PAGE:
Not just seen but heard

Our newsroom strives to represent different voices and different beauty


(Top row from left) Senior Paige Davis, graduate student Nirav Patel and sophomore Odessa Watson, (bottom row from left) graduate student Anya Turner, junior Eleanor Dolata, and freshman Faith Phillips pose for a studio portrait, Tuesday, Oct. 10, in Moore Hall. 

There comes a time in every young woman’s life where she begins to strive for a perfect body. Except it’s not just women. And it’s not just young people.

Most importantly, perfection is a laughable impossibility. 

Members of the Central Michigan Life newsroom have long been dedicated to being the student voice on campus. But as technology opens up new opportunities for different types of media, we are determined to continue representing a beautifully diverse viewership. 

That means different shapes, sizes, colors, orientations and identities. 

As a media organization, we recognize the role various other forms of media have played in the past when it comes to body image. 

Social media and history

The National Library of Medicine published the results of a study on the connection between the use of Instagram and the body image of young girls.

“Our final model results show that browsing on Instagram was associated with lower levels of body appreciation, fully mediated by upward social comparison with social media influencers,” according to the NLM. 

But it doesn’t start with social media. There’s a long history of changing social expectations for women’s bodies, especially in Western and European cultures. 

An article by Glam showcases these changes over time: 

• Paleolithic era: full-bodied women as a sign of fertility

• Ancient Egypt: hourglass shapes and symmetry

• Classical age in Ancient Greece: larger, curvier and plump

• Middle ages: not having the plague

• Renaissance: emphasis on curves and brown eyes

• Regency era: slender and tall; think Netflix’s “Bridgerton”

• Victorian era: petite and delicate with cinched waists

• Industrialization era: petite curves, curls and bedroom eyes

• Roaring ‘20s: slender and androgynous

• 1930s-1950s: curves, curves, curves; think Marilyn Monroe

• 1960s-1990s: extremely thin supermodel look

All of these changes show that beauty not only comes in all shapes and sizes, but is a changing concept that one body shouldn’t be expected to exemplify all the time. 

There’s a darker side to poor body image. And it comes in the form of unhealthy “fixes,” like questionable diet pills and disordered eating.  

Entertainment media influence on eating disorders

If it’s not coming directly from social media influencers, eating disorders are chronically romanticized in entertainment media. When you see disordered eating in a movie or T.V. show, more often than not it’s a young white girl with anorexia. But that’s not the whole story. 

According to the National Association of Anorexia Nervosa and Associated Disorders (ANAD), there are disparities in diagnosis and treatment for minority groups.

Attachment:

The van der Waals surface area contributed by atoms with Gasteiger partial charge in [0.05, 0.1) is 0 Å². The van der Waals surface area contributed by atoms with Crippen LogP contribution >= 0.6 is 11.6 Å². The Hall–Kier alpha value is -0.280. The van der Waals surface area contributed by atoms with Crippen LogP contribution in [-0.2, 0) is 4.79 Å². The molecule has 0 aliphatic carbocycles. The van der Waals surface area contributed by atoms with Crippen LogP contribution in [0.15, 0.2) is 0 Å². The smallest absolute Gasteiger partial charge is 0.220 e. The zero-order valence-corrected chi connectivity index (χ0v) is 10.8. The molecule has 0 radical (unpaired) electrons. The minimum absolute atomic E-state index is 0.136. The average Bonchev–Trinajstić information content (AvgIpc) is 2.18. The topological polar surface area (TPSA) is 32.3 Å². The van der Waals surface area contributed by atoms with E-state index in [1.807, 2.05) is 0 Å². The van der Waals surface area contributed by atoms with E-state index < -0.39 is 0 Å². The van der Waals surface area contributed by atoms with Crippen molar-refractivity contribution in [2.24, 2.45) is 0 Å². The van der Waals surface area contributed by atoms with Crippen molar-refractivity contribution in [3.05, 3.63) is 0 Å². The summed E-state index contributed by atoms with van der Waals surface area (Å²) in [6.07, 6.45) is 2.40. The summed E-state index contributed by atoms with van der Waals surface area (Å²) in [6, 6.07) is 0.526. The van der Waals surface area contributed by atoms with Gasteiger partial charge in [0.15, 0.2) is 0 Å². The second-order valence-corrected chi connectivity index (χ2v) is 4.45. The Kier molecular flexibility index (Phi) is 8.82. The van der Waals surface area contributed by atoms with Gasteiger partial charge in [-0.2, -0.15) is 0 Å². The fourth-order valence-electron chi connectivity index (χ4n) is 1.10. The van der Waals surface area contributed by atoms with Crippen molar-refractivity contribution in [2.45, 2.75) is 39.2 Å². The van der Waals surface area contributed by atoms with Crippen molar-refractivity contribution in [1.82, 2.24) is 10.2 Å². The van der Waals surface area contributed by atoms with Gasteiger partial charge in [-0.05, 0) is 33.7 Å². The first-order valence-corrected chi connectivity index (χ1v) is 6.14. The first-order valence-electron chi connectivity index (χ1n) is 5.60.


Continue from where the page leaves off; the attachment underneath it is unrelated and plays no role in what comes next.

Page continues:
ANAD listed Black, Indigenous People of Color (BIPOC) as more likely to experience symptoms of disordered eating, but less likely to be diagnosed or asked about it by their doctor.

The trend continues for members of the LGBTQ+ community. Transgender college students are listed by ANAD to experience disordered eating at four times the rate of their cisgender classmates. And 87% of LGBTQ+ people say they’re dissatisfied with their body, 7% higher than their straight counterparts. 

What about the stereotype of the skinny girl with an eating disorder? That’s still around, and it has an impact. 

ANAD lists people with larger bodies as half as likely to be diagnosed with an eating disorder than people who are “underweight” or at a “normal weight.” 

“Larger body size is both a risk factor for developing an eating disorder and a common outcome for people who struggle with bulimia and binge eating disorder,” according to ANAD. 

What about men? 

The range of media represented body types for men is small, going from beer-bellied dad bod to muscle machine with little-to-no middle ground. 

Even in some fantasy books there aren’t a lot of options: The male lead and romantic interest is tall with dark hair and a powerful presence. We’ve seen men more often than women posting unsolicited comments on social media, but that doesn’t mean men aren’t painfully aware of their own physique, or even struggling with it. 

According to the Better Health Channel, there are some behaviors that indicate poor body image and disordered eating in men: 

• Excessive dieting

• Periods of binge eating

• Compensating for food consumption with purging and excessive exercise

• Steroid misuse

But something that’s different for men and women are aging standards. 

We’ve seen more men represented as attractive as they age, from young men to fathers with dad bods to the stereotypical “silver fox.” Women on the other hand, not really. 

Young women are represented in movies as attractive, but we haven’t seen middle-aged women considered appealing or even represented until they reach the age of Medicare eligibility. 

So where does that leave us? People of every age have contributions to make to the world, whether it’s wisdom earned from years of experience, a workforce of skillsets or new ideas. And that has nothing to do with physical appearance. 

Into the future

For the past year CM Life has been committed to being open with who people are. They haven’t been posed to hide socially perceived flaws in photos. 

We are uniquely able to model what we want to see in this conversation and the media industry, putting photos of people of all types of beauty in front of 300,000 over the course of the year. 

It is not only our responsibility to uplift voices that go unheard, but people who go unseen. And we’re ready to explore this possibility.